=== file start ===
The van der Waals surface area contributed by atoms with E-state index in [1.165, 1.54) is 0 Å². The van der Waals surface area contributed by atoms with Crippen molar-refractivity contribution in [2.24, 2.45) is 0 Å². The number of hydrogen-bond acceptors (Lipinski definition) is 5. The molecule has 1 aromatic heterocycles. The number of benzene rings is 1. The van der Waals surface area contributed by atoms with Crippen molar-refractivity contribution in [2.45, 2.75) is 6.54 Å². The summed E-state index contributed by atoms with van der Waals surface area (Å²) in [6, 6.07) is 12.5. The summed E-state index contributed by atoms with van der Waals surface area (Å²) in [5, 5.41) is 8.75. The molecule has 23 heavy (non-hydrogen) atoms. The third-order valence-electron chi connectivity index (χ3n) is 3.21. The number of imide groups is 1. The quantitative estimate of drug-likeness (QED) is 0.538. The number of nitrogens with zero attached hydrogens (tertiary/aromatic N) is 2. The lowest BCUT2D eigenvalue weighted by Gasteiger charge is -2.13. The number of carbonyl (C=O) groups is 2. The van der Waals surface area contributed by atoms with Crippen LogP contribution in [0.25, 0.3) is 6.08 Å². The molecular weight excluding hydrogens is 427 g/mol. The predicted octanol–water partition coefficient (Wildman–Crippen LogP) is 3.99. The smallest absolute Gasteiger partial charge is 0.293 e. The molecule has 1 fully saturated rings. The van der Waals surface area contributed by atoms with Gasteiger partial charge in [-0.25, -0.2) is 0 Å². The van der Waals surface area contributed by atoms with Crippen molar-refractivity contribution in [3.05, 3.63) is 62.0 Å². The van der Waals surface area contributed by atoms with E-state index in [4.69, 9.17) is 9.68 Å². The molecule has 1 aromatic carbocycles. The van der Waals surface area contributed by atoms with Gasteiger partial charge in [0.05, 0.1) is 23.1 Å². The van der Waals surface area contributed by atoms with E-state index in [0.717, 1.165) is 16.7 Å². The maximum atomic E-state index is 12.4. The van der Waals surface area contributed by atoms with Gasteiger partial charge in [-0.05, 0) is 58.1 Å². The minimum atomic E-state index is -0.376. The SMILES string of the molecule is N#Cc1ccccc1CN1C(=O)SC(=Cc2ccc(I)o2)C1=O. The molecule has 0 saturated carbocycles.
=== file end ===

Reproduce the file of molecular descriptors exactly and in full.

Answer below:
The van der Waals surface area contributed by atoms with E-state index in [1.165, 1.54) is 0 Å². The van der Waals surface area contributed by atoms with Crippen molar-refractivity contribution in [2.24, 2.45) is 0 Å². The number of hydrogen-bond acceptors (Lipinski definition) is 5. The molecule has 1 aromatic heterocycles. The number of benzene rings is 1. The van der Waals surface area contributed by atoms with Crippen molar-refractivity contribution in [2.45, 2.75) is 6.54 Å². The summed E-state index contributed by atoms with van der Waals surface area (Å²) in [6, 6.07) is 12.5. The summed E-state index contributed by atoms with van der Waals surface area (Å²) in [5, 5.41) is 8.75. The molecule has 23 heavy (non-hydrogen) atoms. The third-order valence-electron chi connectivity index (χ3n) is 3.21. The number of imide groups is 1. The quantitative estimate of drug-likeness (QED) is 0.538. The number of nitrogens with zero attached hydrogens (tertiary/aromatic N) is 2. The lowest BCUT2D eigenvalue weighted by Gasteiger charge is -2.13. The number of carbonyl (C=O) groups is 2. The van der Waals surface area contributed by atoms with Crippen LogP contribution in [0.25, 0.3) is 6.08 Å². The molecular weight excluding hydrogens is 427 g/mol. The predicted octanol–water partition coefficient (Wildman–Crippen LogP) is 3.99. The smallest absolute Gasteiger partial charge is 0.293 e. The molecule has 1 fully saturated rings. The van der Waals surface area contributed by atoms with Gasteiger partial charge in [-0.25, -0.2) is 0 Å². The van der Waals surface area contributed by atoms with Crippen molar-refractivity contribution in [3.05, 3.63) is 62.0 Å². The van der Waals surface area contributed by atoms with E-state index in [4.69, 9.17) is 9.68 Å². The molecule has 1 aromatic carbocycles. The van der Waals surface area contributed by atoms with Gasteiger partial charge in [0.05, 0.1) is 23.1 Å². The van der Waals surface area contributed by atoms with E-state index in [0.717, 1.165) is 16.7 Å². The maximum atomic E-state index is 12.4. The van der Waals surface area contributed by atoms with Gasteiger partial charge in [-0.05, 0) is 58.1 Å². The minimum atomic E-state index is -0.376. The SMILES string of the molecule is N#Cc1ccccc1CN1C(=O)SC(=Cc2ccc(I)o2)C1=O. The molecule has 0 saturated carbocycles.